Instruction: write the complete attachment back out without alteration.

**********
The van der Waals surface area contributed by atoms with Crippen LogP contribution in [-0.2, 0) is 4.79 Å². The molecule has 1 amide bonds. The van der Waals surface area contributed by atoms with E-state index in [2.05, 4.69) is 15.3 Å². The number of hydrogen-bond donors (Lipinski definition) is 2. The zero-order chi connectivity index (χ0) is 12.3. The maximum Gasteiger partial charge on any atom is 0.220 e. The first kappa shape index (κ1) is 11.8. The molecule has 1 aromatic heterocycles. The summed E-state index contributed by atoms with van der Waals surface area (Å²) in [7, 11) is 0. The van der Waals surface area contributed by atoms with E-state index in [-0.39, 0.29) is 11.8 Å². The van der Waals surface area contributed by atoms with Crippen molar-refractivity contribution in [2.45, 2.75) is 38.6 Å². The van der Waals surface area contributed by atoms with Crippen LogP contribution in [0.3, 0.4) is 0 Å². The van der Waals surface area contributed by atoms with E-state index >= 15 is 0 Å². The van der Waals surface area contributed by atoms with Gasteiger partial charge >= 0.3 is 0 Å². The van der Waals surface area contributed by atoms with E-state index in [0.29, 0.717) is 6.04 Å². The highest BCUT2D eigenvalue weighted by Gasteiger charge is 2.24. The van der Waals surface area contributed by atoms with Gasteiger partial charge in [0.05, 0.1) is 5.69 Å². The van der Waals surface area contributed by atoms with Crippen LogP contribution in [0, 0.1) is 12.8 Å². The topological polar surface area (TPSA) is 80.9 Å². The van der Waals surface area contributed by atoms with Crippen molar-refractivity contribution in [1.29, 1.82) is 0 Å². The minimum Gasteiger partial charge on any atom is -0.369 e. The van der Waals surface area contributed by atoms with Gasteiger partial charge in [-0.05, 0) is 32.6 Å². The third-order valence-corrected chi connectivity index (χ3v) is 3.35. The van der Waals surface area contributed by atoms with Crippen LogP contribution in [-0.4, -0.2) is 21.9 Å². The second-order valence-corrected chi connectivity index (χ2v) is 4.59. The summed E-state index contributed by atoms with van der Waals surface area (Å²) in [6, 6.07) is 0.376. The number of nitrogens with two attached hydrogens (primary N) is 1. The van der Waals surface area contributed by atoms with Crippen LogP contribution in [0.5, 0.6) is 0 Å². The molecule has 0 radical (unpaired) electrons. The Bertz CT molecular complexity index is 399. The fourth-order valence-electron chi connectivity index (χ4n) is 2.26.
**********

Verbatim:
The van der Waals surface area contributed by atoms with Crippen LogP contribution in [-0.2, 0) is 4.79 Å². The molecule has 1 amide bonds. The van der Waals surface area contributed by atoms with E-state index in [2.05, 4.69) is 15.3 Å². The number of hydrogen-bond donors (Lipinski definition) is 2. The zero-order chi connectivity index (χ0) is 12.3. The maximum Gasteiger partial charge on any atom is 0.220 e. The first kappa shape index (κ1) is 11.8. The molecule has 1 aromatic heterocycles. The summed E-state index contributed by atoms with van der Waals surface area (Å²) in [7, 11) is 0. The van der Waals surface area contributed by atoms with E-state index in [-0.39, 0.29) is 11.8 Å². The van der Waals surface area contributed by atoms with Crippen molar-refractivity contribution in [2.45, 2.75) is 38.6 Å². The van der Waals surface area contributed by atoms with Crippen LogP contribution in [0.3, 0.4) is 0 Å². The van der Waals surface area contributed by atoms with E-state index >= 15 is 0 Å². The van der Waals surface area contributed by atoms with Gasteiger partial charge >= 0.3 is 0 Å². The van der Waals surface area contributed by atoms with E-state index in [0.29, 0.717) is 6.04 Å². The highest BCUT2D eigenvalue weighted by Gasteiger charge is 2.24. The van der Waals surface area contributed by atoms with Gasteiger partial charge in [0.05, 0.1) is 5.69 Å². The van der Waals surface area contributed by atoms with Crippen LogP contribution in [0, 0.1) is 12.8 Å². The topological polar surface area (TPSA) is 80.9 Å². The van der Waals surface area contributed by atoms with Crippen molar-refractivity contribution in [1.29, 1.82) is 0 Å². The minimum Gasteiger partial charge on any atom is -0.369 e. The van der Waals surface area contributed by atoms with Gasteiger partial charge in [-0.05, 0) is 32.6 Å². The third-order valence-corrected chi connectivity index (χ3v) is 3.35. The van der Waals surface area contributed by atoms with Crippen LogP contribution in [-0.4, -0.2) is 21.9 Å². The second-order valence-corrected chi connectivity index (χ2v) is 4.59. The summed E-state index contributed by atoms with van der Waals surface area (Å²) in [6, 6.07) is 0.376. The number of nitrogens with two attached hydrogens (primary N) is 1. The van der Waals surface area contributed by atoms with Crippen LogP contribution in [0.5, 0.6) is 0 Å². The molecule has 0 radical (unpaired) electrons. The Bertz CT molecular complexity index is 399. The fourth-order valence-electron chi connectivity index (χ4n) is 2.26.